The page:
Way back when people were dying due to disease and shackled by strict social norms, smiling was the quickest way to say to someone "Hi, I'm an idiot."
Victorian Family Photos

This is what a happy family looked like way back when. Source: Etsy

Victorian life must have been so much fun: if you weren’t dead or about to die due to infectious diseases, you were always trying to act or at least look that way. That helps explain why, at least in the early days of portrait photography, it was somewhat more socially acceptable to take posed–albeit solemn–pictures with dead bodies than it is today (see: #funeralselfie). Post-mortem portraits were meant to be commemorative, especially in the case of infants and children.

Post-mortem photography took place around the time people started to make the transition from painted portraits to portrait photography. In the early days, exposures were long: the shortest one (“daguerreotypes”) lasted fifteen minutes. This was actually a major improvement from how long it took to shoot the first photograph in 1826, which took all of eight hours to produce. Common knowledge has always pointed to these long exposure times as the reason why Victorians were rarely seen smiling in photos. While it was certainly a contributing factor, the real reason that these early portraits look so somber is that people didn’t smile that much in life.

Oft quoted was the wisdom “Nature gave us lips to conceal our teeth.” Flashing a big ol’ toothy grin was seen as classless: the only people to readily do so were either drunk or stage performers. In either case, smiling made people appear buffoonish, as if they were modern day court jesters.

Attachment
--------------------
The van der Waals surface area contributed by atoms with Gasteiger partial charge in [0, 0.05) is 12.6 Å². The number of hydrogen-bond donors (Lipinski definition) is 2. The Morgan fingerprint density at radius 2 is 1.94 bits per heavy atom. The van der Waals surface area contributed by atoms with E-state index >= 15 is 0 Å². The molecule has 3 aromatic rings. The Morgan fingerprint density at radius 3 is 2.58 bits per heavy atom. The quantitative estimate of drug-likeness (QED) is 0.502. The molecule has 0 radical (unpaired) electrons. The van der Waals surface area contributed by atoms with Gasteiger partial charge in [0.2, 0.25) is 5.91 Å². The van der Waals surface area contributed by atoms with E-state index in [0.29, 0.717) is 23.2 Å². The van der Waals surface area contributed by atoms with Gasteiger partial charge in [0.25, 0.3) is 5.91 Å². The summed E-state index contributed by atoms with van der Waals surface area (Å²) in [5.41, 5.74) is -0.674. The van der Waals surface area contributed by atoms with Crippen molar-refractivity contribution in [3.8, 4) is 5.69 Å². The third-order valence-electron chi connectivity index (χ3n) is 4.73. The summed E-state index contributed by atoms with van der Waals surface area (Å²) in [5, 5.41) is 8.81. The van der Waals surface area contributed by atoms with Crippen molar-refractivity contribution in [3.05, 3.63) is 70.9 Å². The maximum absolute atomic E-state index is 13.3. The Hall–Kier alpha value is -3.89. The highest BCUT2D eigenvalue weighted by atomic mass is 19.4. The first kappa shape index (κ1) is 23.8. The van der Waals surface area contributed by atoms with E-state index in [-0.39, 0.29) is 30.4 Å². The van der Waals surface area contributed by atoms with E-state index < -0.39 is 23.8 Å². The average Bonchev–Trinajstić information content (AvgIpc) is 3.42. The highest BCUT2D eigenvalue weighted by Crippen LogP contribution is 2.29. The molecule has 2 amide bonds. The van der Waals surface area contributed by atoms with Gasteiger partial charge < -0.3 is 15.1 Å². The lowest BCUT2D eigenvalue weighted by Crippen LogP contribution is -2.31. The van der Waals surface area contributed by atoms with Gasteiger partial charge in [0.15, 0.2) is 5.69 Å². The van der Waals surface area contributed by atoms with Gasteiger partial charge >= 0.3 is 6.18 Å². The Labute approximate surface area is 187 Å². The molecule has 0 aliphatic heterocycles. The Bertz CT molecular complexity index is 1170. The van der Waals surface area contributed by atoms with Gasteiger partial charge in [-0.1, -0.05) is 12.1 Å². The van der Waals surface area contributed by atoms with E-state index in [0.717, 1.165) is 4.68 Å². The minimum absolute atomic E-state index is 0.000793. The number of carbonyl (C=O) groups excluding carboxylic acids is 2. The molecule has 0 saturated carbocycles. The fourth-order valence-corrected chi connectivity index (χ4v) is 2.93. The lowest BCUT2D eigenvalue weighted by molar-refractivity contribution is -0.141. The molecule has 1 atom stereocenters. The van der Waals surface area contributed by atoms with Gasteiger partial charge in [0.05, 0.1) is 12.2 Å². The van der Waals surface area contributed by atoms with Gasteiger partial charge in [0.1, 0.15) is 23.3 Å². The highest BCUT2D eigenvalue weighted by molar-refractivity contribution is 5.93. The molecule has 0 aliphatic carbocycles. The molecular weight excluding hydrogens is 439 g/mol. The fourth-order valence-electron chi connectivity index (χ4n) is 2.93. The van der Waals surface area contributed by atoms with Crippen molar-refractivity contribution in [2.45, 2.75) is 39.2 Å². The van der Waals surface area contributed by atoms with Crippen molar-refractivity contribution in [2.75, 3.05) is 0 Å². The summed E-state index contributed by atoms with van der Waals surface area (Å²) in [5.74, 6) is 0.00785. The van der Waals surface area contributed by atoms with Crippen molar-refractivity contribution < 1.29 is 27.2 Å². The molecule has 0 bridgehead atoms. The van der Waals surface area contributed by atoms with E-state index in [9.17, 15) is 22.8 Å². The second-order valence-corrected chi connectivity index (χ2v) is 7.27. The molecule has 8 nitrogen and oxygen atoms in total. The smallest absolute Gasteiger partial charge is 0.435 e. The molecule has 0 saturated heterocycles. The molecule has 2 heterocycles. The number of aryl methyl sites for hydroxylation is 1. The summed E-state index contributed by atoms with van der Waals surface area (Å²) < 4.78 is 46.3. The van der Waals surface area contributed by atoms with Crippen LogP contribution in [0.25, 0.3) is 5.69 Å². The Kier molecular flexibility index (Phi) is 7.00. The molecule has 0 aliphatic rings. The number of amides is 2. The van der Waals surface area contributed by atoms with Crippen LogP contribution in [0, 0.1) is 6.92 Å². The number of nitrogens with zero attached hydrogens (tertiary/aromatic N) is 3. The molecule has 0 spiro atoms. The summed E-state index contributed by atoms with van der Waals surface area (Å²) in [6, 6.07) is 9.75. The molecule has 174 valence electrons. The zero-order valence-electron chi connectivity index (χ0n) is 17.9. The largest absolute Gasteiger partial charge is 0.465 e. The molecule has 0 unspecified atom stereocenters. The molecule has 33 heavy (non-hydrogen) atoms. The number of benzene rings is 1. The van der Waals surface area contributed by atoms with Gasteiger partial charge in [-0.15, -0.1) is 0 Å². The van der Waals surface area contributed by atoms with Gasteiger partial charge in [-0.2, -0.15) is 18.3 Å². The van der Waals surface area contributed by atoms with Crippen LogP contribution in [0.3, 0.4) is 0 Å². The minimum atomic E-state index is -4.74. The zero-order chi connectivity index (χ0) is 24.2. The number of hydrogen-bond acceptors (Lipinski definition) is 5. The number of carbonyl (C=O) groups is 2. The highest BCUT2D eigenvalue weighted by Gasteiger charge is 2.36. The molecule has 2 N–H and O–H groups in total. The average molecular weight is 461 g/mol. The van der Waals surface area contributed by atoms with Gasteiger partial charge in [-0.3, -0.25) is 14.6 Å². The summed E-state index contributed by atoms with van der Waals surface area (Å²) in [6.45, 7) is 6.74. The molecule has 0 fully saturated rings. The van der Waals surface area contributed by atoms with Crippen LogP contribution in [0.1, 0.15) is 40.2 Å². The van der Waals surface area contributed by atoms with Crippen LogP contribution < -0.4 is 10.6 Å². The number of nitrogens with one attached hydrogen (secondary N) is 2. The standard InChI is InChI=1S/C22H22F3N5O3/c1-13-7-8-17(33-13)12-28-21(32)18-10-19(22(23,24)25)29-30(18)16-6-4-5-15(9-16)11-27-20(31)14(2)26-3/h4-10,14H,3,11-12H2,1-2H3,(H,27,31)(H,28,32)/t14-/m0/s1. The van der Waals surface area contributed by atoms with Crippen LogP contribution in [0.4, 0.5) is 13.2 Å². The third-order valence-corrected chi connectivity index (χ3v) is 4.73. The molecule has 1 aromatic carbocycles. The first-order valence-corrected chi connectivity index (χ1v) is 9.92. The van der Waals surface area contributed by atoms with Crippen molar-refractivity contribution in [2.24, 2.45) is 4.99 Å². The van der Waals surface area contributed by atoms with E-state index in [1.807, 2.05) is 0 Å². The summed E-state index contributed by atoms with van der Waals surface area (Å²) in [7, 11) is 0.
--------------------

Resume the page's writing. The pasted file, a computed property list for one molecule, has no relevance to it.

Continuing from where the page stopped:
In the early days of studio portraiture, the desire to create regal profiles actually gave us the precursor to “say cheese”; instead of the wide-mouthed grin of “cheeeeeese” studio photographers encouraged their subjects to “say prunes” instead. Apparently, duckface was preferred to a smile. For some, the pursed lip was a very conscious effort to conceal their teeth: orthodontia wasn’t yet a thing, nor were 9 out of 10 dentists recommending Trident.

Marveling, too, at the permanence of these photographs, the idea wasn’t to capture the moment, but the essence of the individual in a way that represented who they were for their entire life. As Mark Twain said, there would be “nothing more damning than a silly, foolish smile fixed forever” — of course, Twain is now immortalized in this photograph. Looks like #bae caught him shirtless.

Abby Norman
Abby Norman
Abby Norman is a writer based in New England. She's currently writing a memoir for Nation Books. Her work has been featured on The Rumpus, The Independent, Cosmopolitan, Seventeen, Hippocampus Magazine, The Atlantic, The Mary Sue and Quartz.
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